Thanks to a wide survey, recording business travelers’ perceived overall hotel quality, importance and performance of room and bathroom, external services and personnel, this work aims at investigating whether socio-demographic, trip and business-related variables influence an eventual tendency of respondents to over/understate the importance of hotels’ attributes. Moreover, we test the dependence of the interviewees’ evaluations of the importance of each of the three mentioned aspects on both the overall satisfaction and the perceived performance with the corresponding aspect, highlighted by the extant literature. In addition, we empirically verify if the importance statements for each aspect are affected by both the importance and the performance of the other hotel’s attributes. Results indicate that the differences in importance statements between individuals with certain characteristics, taking business trips with determinate features, can be ascribed to differences in their tendency to state higher or lower importance values, than they actually conceive, that is explained by these characteristics and features. Furthermore, findings concerning room and bathroom and external services point out that the response bias is negatively correlated with the overall satisfaction and directly related to the performance of both the personnel and the attribute itself. This evidence disconfirms the thesis that the poor performance of an attribute makes it more important in the perception of the customer. For all the aspects, the bias is positively influenced by the importance of the other attributes

Importance bias in business hotel quality surveys: the role of travelers’ heterogeneity

STACCHINI, ANNALISA;GUIZZARDI, ANDREA
2016

Abstract

Thanks to a wide survey, recording business travelers’ perceived overall hotel quality, importance and performance of room and bathroom, external services and personnel, this work aims at investigating whether socio-demographic, trip and business-related variables influence an eventual tendency of respondents to over/understate the importance of hotels’ attributes. Moreover, we test the dependence of the interviewees’ evaluations of the importance of each of the three mentioned aspects on both the overall satisfaction and the perceived performance with the corresponding aspect, highlighted by the extant literature. In addition, we empirically verify if the importance statements for each aspect are affected by both the importance and the performance of the other hotel’s attributes. Results indicate that the differences in importance statements between individuals with certain characteristics, taking business trips with determinate features, can be ascribed to differences in their tendency to state higher or lower importance values, than they actually conceive, that is explained by these characteristics and features. Furthermore, findings concerning room and bathroom and external services point out that the response bias is negatively correlated with the overall satisfaction and directly related to the performance of both the personnel and the attribute itself. This evidence disconfirms the thesis that the poor performance of an attribute makes it more important in the perception of the customer. For all the aspects, the bias is positively influenced by the importance of the other attributes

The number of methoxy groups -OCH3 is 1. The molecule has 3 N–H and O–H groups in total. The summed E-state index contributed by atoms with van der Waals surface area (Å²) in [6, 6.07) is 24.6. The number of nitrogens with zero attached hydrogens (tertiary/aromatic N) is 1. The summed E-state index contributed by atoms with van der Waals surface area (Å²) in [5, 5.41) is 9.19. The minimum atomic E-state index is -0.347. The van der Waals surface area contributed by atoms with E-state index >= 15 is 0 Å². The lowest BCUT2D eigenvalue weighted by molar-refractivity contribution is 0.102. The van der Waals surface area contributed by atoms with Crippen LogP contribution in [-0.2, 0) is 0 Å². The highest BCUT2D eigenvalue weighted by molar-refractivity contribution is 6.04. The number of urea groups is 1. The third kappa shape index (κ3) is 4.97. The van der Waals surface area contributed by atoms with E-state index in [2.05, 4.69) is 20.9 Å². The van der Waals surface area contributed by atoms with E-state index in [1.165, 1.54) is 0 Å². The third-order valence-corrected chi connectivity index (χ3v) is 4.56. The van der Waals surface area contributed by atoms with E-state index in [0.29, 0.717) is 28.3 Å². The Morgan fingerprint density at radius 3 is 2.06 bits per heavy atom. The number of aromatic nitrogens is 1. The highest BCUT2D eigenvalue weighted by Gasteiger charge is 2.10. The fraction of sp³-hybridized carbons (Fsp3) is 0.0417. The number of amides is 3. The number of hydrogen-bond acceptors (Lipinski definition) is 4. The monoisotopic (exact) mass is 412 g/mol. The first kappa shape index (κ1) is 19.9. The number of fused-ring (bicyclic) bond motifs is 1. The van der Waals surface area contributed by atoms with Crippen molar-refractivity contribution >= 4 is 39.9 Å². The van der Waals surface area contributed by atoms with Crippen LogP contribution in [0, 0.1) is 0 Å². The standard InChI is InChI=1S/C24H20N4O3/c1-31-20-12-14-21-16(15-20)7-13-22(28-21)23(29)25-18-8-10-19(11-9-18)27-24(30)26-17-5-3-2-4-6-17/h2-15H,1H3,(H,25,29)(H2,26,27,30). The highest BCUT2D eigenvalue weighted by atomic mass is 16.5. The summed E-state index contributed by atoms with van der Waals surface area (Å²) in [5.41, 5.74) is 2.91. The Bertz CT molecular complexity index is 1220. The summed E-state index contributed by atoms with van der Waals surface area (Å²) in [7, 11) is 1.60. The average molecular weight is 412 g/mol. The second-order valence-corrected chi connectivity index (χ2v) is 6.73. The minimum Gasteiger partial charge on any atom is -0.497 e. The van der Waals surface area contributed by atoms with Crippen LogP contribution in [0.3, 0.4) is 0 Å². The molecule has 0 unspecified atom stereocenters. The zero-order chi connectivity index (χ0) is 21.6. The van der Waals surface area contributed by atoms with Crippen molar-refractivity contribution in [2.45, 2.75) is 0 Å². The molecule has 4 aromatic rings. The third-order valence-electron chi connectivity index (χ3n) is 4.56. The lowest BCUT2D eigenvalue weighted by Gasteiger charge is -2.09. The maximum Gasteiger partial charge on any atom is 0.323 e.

A PATHWAY FOR THE NEW GENERATION OF TOURISM RESEARCH
181
193
Stacchini, Annalisa; Guizzardi, Andrea
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Utilizza questo identificativo per citare o creare un link a questo documento: http://hdl.handle.net/11585/578942
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